The cover of the book.

The Apartheid of Sex - A Manifesto on the Freedom of Gender

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Is the categorization of people from the moment of birth as either male of female a form of sexual segregation as pernicious as racial apartheid? In this bold and provocative manifesto, Martine Rothblatt cites current academic opinion and research to argue that the answer is yes - and that the time is right for a new sexual revolution.

In the Apartheid of Sex, Rothblatt makes a case for the adoption of a new sexual model that accommodates every possible shade of gender identity. It reveals that traditional male and female roles are dictated neither by genetics, genitals, nor reproductive biology, but rather by social attitudes that originated in early patriachal cultures and that have been institutionalized in modern law. In the name of the countless people of unique gender who continue to suffer on the procrustean bed of sexual duality, Rothblatt calls for a new acceptance of human sexuality in all its prismatic variety.

About the Author

Martine Rothblatt

Martine Rothblatt is the Vice-Chair of the Bioethics Subcommitee of the International Bar Association, and a major participant in global legal discussions on the Human Genome Project. An attorney and entrepreneur, she is responsible for several of the most innovative projects in the satellite communications industry. She and her family live in Washington, D.C.

Book Reviews and Comments

"Rothblatt provides a host of research data and social analysis, making this book compelling, persuasive, and even visionary. It is a mind-boggling challenge to visualize a world in which humanity is not divided down the middle by gender, but thrilling to imagine. The Apartheid of Sex dares to assert something that seems obvious in this day and age — could anyone be considered strictly "male" or "female"? — but which few people are willing to seriously consider. The writing is clear and accessible, and the book takes an admirably unabashed revolutionary tone, even invoking Nelson Mandela when emphasizing the need for "gender pioneers" who aren't afraid to challenge the status quo. Perhaps someday Rothblatt will be considered just such a pioneer." Los Angeles Reader Monthly Book Supplement, March 1995.

"In her concise book, she presents the case for gender freedom in common- sense terms, making the limitations of gender quite obvious and showing that the definition of "man" or "woman" does not depend on the type of sexual organs a person possesses. It's fascinating, provocative stuff." — Atlanta's Etcetera Magazine, March 10, 1995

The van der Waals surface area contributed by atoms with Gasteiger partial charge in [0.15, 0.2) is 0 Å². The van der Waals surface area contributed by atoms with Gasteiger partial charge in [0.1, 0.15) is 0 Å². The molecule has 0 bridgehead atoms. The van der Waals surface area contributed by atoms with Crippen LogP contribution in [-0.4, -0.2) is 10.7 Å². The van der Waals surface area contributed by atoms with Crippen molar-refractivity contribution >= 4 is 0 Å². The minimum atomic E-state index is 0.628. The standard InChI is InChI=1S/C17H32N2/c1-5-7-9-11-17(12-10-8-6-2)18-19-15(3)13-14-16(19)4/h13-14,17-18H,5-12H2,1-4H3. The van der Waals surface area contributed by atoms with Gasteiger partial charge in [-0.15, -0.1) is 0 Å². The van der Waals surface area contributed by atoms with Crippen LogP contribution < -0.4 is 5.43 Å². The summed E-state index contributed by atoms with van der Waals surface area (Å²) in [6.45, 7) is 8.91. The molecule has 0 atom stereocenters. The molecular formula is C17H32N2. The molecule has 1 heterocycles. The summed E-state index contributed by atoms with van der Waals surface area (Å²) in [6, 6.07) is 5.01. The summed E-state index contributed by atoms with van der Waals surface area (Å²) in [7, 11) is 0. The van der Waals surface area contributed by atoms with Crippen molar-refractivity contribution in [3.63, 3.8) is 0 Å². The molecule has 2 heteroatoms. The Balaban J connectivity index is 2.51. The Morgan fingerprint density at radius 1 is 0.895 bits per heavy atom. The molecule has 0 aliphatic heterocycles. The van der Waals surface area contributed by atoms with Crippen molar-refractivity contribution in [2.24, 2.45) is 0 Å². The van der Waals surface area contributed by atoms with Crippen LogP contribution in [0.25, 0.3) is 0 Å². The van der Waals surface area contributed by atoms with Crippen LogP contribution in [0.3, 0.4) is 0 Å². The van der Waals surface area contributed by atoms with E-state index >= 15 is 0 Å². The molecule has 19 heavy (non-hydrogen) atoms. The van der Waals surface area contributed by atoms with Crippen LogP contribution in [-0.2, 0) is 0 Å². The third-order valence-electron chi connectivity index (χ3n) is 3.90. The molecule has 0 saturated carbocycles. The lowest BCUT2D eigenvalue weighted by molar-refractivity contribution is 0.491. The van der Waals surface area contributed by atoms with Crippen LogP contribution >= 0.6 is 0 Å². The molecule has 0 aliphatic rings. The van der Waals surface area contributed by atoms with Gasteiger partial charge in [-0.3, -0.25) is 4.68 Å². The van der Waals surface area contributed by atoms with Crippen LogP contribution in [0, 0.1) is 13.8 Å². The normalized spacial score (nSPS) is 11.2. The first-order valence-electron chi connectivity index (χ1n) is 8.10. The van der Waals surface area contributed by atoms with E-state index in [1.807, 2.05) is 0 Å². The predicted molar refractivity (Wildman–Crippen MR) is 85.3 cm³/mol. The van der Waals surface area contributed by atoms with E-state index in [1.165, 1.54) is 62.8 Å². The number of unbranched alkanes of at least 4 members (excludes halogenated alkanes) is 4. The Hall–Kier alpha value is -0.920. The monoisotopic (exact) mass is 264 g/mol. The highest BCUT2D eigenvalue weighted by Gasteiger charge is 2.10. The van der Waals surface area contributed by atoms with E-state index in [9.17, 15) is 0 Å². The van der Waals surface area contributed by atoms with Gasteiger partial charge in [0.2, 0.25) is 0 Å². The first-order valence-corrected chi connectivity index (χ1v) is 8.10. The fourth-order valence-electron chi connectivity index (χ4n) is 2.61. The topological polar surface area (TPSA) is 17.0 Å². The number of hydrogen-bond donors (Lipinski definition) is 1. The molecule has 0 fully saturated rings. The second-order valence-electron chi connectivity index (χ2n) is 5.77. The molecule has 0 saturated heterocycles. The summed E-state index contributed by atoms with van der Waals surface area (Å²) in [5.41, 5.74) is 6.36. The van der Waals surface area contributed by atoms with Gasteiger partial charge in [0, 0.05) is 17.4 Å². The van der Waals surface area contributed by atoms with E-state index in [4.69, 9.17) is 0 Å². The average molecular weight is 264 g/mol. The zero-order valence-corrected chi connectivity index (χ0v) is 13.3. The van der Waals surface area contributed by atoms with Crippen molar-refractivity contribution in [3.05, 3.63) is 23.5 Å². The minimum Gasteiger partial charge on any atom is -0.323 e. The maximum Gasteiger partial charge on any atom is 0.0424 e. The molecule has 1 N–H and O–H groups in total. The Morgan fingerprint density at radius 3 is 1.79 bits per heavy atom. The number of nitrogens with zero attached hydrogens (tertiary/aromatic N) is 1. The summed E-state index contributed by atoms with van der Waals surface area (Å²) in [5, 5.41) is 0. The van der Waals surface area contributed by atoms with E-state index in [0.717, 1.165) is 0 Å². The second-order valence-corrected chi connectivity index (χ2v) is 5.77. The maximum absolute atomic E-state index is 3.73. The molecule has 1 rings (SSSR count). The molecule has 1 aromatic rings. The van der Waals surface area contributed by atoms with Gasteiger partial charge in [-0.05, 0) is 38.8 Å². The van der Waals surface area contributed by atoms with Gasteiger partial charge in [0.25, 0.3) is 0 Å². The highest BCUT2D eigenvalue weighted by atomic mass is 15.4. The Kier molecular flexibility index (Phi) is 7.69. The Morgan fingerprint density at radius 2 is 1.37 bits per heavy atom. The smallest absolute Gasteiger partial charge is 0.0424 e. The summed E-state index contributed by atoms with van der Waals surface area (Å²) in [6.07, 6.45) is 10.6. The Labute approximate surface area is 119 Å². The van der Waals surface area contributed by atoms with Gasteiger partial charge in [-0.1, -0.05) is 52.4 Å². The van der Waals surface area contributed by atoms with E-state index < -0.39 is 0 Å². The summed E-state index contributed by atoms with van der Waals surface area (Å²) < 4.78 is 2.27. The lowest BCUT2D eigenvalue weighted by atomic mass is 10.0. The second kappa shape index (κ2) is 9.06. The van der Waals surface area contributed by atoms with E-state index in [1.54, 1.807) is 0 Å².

"An important step toward liberating ourselves from the fetters imposed by simplistic assumptions about what it means to be female or male. A ray of hope in these days of gathering bigotry in matters of gender, sexuality and family life." — Dr. Ruth Hubbard, Professor Emerita of Biology at Harvard University and author of The Politics of Women's Biology.

"An earnest but sometimes facile assault on the legal separation of people by gender, Rothblatt's manifesto synthesizes numerous "trans-gender" arguments - from biologists, social scientists and historians - that expose the limitations of a sexist 'apartheid' of gender." — Publishers Weekly. January 16, 1995

"'Gender freedom is the ultimate sexual revolution,' says D.C. - based attorney and entrepreneur Martine A. Rothblatt, author of The Apartheid of Sex: A Manifesto on the Freedom of Gender (Crown). In Rothblatt's opinion, genital differences do not determine an individual's sexual identity. One's sex is as irrelevant as one's skin tone - and any social or legal division of society based on physical characteristics amounts to apartheid." — Washington City Paper. February 17, 1995

"Every so often someone comes along with a vision that cuts like a knife through some fallacy which, after the cutting, lies exposed for all to regard in wonder why they didn't see it for themselves." — Tapestry Journal. Spring, 1995

"The Apartheid of Sex is a groundbreaking book. Rothblatt makes a reasoned call to dismantle a two-sex system. She would replace it with one of multiple sexes and sexuality. Both her biological and her sociological analyses are sound. Read this book and you will glimpse a possible future in which people place themselves on a continuum of sex and gender. Some will find this vision threatening, but others will experience it as liberating and exhilarating." — Anne Fausto-Sterling, Professor of Medical Science, Brown University, and author of Myths of Gender

"While 'mainstream' feminists (both male and female) talk a lot about tearing down sexual barriers, Rothblatt really means it. She proposes to take the feminist revolution to its logical conclusion, to a destination that would upset many Americans, but that may be our best hope for eliminating sexism from national life. This provocative treatise (The Apartheid of Sex: A Manifesto on the Freedom of Gender, Crown Publishers, 1995) may eventually take its place on the shelf beside the classic feminist works of Betty Friedan, Gloria Steinem, Germain Greer and others." — The San Francisco Examiner, February 24, 1995

"In short, Rothblatt says, the time has come to view sex the same way that most social scientists and biologists view race: as a concept with little if any empirical value. There are, say, no strictly black or white races, only gradations in skin color that have no well- accepted links to inherent behavioral or intellectual differences. Likewise, Rothblatt says, there aren't two sexes, just subtle differences in body type and behavior that we traditionally describe as more or less male or female, though such differences are rarely linked to one's genetic sex."

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